Wednesday, October 28, 2009
Superman: The Movie. God damn, Superman: The Movie.
This film drops the bomb on me. When I watch it, it's like someone has unlocked the gates of thunder from above. It just crushes and kills.
It is the film to impact me most during my youth. Not even the sheer might of The Empire Strikes Back could do to me what this film has done. It has had the most long-term effect on me. It lays into me and slams me to the ground with such emotional force every time I see it that I'm not sure I could ever fully explain it to another person. And it may seem strange to say but I truly believe this film somehow contributed to the way I grew as a human being. Has there ever been a film that has done this to you? Just grabbed you and held you in its grip from 0:01 to the end? A film that puts you on an emotional roller coaster no matter how many times you see it?
While I must admit The Dark Knight is probably in a close three-way tie with this movie and Empire, at the end of the day Superman edges out. There are many reasons why I hold it in such high regard.
Brando. Hackman. Ford. Cooper. Even before you get to Reeve, you have a formidable cast and I would go so far as to say unparalleled to this day when it comes to any cast assembled for any superhero movie. When you watch the film it is obvious that the actors — most notably Christopher Reeve and Margot Kidder — had real chemistry.
The Overall Scope
They spent a shitload of money on this film. At the time, something like $40 million (of which $3.5 mil was handed to Brando for less than three minutes of screen time... obscene). I know the budget was right up there with the one for Star Trek: The Motion Picture, which had $40 mil, the biggest budget up to that point. Now look, granted, the "flying" effects are very dated when you watch them now, I will give you that. You do not "believe a man can fly." I will even say that many of the other effects are also fairly poor. But overall, the scope of this movie is beyond measure. The opening sequence with Krypton is breathtaking. The level of sophistication... the writing, the pacing, the camera angles, the editing... all superb. The logistics involved with putting this film together must have been staggering.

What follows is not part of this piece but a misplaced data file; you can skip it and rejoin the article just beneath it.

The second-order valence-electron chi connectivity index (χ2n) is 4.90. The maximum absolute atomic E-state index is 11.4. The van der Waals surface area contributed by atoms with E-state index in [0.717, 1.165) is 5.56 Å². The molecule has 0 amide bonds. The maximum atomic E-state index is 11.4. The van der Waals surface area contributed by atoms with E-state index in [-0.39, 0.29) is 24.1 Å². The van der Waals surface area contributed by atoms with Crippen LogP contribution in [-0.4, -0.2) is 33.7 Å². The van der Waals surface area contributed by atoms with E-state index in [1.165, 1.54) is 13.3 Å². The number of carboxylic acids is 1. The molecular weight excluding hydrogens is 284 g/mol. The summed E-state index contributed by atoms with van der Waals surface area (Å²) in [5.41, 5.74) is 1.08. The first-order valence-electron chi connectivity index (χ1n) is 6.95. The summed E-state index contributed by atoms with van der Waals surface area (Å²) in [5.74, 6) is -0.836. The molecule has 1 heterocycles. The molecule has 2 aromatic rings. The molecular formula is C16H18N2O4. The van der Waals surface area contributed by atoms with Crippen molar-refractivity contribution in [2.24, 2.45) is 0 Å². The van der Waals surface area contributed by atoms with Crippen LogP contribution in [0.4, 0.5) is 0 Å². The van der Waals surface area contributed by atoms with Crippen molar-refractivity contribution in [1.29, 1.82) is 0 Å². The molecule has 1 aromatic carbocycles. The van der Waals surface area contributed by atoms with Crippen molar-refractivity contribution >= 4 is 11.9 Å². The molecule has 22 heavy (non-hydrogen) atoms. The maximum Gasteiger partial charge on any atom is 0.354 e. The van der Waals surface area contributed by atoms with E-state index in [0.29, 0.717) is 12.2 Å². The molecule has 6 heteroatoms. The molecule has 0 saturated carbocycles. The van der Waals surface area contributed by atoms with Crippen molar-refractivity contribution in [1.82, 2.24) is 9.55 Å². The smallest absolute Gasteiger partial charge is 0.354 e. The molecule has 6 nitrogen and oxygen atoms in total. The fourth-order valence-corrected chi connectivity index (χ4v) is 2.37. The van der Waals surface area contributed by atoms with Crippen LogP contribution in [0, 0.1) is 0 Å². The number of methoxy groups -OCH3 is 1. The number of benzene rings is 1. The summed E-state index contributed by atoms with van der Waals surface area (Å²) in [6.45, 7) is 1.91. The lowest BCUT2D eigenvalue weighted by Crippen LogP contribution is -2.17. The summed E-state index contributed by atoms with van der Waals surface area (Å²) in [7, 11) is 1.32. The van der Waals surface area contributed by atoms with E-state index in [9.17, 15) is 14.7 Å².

Brando was Brando... excellent. Reeve did a fantastic job and he injected all sorts of subtelties throughout. Margot Kidder was sweet and charming and sexy and feisty and complex. And Glenn Ford's heart attack sequence must go down as one of the most brilliant examples of acting ever; you can literally see a nervous twitch in his face as he realizes he is having a heart attack.
This is the only film to spend any time on Superman's home planet. When the film opens up, we are transported to a gorgeous landscape and a civilization we can relate to — complete with political corruption, scandal and opposition against those who wish to do the right thing. In this case the warning from Jor-El that falls on deaf ears. What's more, we are treated to a masterful performance by Brando where he pronounces selfless love for his newborn son and a chance for his survival. As a young person I used to fast-forward through this entire "boring" Krypton sequence. Looking back I can only see how ignorant I was. This is a rich, flawless chapter in the movie and a great prologue. Easily one of my favorite set pieces in any superhero film.